The Five Fists of Science (2006)
Writer: Matt Fraction
Artist: Steven Sanders
The feud between Nikola Tesla and Thomas Alva Edison has now become the most famous rivalry in the history of science. I say “now become” because there are perhaps no other two gentlemen whose public perception has changed so drastically in the last 20-30 years. In the eyes of the general public, Edison had pride of place as the greatest inventor of all time. And Tesla, although some of his contributions were recognised, was seen as more of an unfulfilled talent. In recent years, however, as more and more scientists (and commentators with a scientific background, like Matt Inman of The Oatmeal) spoke up about the duo, Edison’s image took a beating and his flaws were highlighted: he sabotaged Tesla’s career, he backed the inferior DC (direct current) over Tesla’s AC (alternating current) technology, he was more of an opportunistic parasite than a bona fide inventor.
Matt Fraction and Steven Sanders’ The Five Fists of Science is a graphic novel that uses this long overdue revisionism to tell a rollicking story, one that features an ensemble cast of historical figures: apart from Tesla and Edison, there’s also Mark Twain, J.P. Morgan, Andrew Carnegie, Guglielmo Marconi and Baroness Bertha von Suttner. The premise is simple and even has a historical basis: Twain and Tesla really did write to each other about the possibilities of “peace by compulsion”.
Twain wanted Tesla’s help; he wanted “the great inventors to contrive something against which fleets and armies would be helpless, and thus make war thenceforth impossible.” In Fraction’s story, Tesla has indeed made such an automaton, a war machine that outstrips the most advanced weapons of the time (early 20th century). For a bankrupt Twain, this is not only the instrument of world peace, it is also the road to redemption.
Tesla is easily the most memorable character of the book. His famous eccentricities are exploited to the hilt by Sanders in particular: for instance, Tesla always dined alone because he would mentally measure the volume of each spoonful before consuming it. I also liked the fact that Tesla is loath to reveal the secrets of his inventions. As Twain points out at a crucial moment, even if all the superpowers of the world bought Tesla’s weapons, they lacked the knowhow to improve upon them; as he says: “Having a secret and knowing a secret are two very different things.”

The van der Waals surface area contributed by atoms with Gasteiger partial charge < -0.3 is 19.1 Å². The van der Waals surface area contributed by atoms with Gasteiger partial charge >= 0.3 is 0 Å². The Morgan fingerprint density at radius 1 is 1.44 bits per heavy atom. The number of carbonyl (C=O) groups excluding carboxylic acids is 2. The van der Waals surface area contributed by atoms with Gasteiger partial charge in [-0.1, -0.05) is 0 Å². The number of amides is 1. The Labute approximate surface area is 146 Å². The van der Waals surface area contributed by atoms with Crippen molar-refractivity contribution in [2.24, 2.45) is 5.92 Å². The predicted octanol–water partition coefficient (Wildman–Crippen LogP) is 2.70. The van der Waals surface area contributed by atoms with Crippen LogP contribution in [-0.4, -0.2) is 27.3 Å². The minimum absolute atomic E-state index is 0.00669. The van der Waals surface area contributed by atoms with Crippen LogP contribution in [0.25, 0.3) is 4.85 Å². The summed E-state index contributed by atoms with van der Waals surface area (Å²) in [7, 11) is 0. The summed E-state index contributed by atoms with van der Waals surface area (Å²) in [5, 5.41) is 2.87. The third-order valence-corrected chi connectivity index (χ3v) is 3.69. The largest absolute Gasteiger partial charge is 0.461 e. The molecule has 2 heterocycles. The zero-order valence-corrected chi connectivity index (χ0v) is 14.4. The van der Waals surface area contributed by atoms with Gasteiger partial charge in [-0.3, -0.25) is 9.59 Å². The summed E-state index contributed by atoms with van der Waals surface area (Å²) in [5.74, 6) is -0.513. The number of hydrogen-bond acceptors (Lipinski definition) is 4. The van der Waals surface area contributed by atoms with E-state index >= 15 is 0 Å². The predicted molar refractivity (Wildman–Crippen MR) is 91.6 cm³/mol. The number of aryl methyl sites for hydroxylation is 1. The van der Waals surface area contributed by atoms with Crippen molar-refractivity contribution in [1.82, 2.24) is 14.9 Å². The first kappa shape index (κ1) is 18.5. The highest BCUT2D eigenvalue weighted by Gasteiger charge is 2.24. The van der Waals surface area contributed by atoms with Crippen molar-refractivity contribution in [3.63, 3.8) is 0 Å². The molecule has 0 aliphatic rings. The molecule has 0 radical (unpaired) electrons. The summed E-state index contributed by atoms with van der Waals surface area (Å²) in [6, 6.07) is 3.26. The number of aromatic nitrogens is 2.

Tesla is easily the most memorable character of the book. His famous eccentricities are exploited to the hilt by Sanders in particular: for instance, Tesla always dined alone because he would mentally measure the volume of each spoonful before consuming it.
It’s interesting, also, how Fraction builds up the bad guys. This is a cabal of capitalists led by Morgan and Carnegie, with Edison acting as their enforcer and troubleshooter-in-chief. We are told that they are building something sinister and shadowy at a place called Innsmouth Tower. The deaths of dozens of construction workers there is the first hint that Morgan and co. have quite literally been dining with the devil.
There is also the larger question of Edison and co. being, in the classical sense, devotees of Mammon, a personification of wealth and greed in the Middle Ages. The monomaniacal pursuit of profit has turned them against not just scientific but also humanitarian progress.
Actually, the positioning of capitalists as the Big Evil has much to do with the conventions of the genre Fraction and Sanders are working in here: “steampunk”, a subgenre of science fiction that generally features weaponry inspired by the steam engine. And just like the arrival of the steam engine also meant the arrival of a group of technophobe vigilantes called the Luddites, steampunk novels were also likely to feature a villain who used fanciful gadgets to usher in the apocalypse. By making the automaton the brainchild of Tesla, i.e. the good guys, Fraction and Sanders subverted the conventions of the genre. And just to rub it in, they made the villains turn to black magic, an eminently old world weapon.
There are limits to the fun, of course: Twain’s jokes about his penury get a little tiresome after a while and Carnegie’s character is reduced to pottering around Morgan and Edison. But the sheer fun of the premise and Sander’s outstanding art make The Five Fists of Science a worthwhile investment.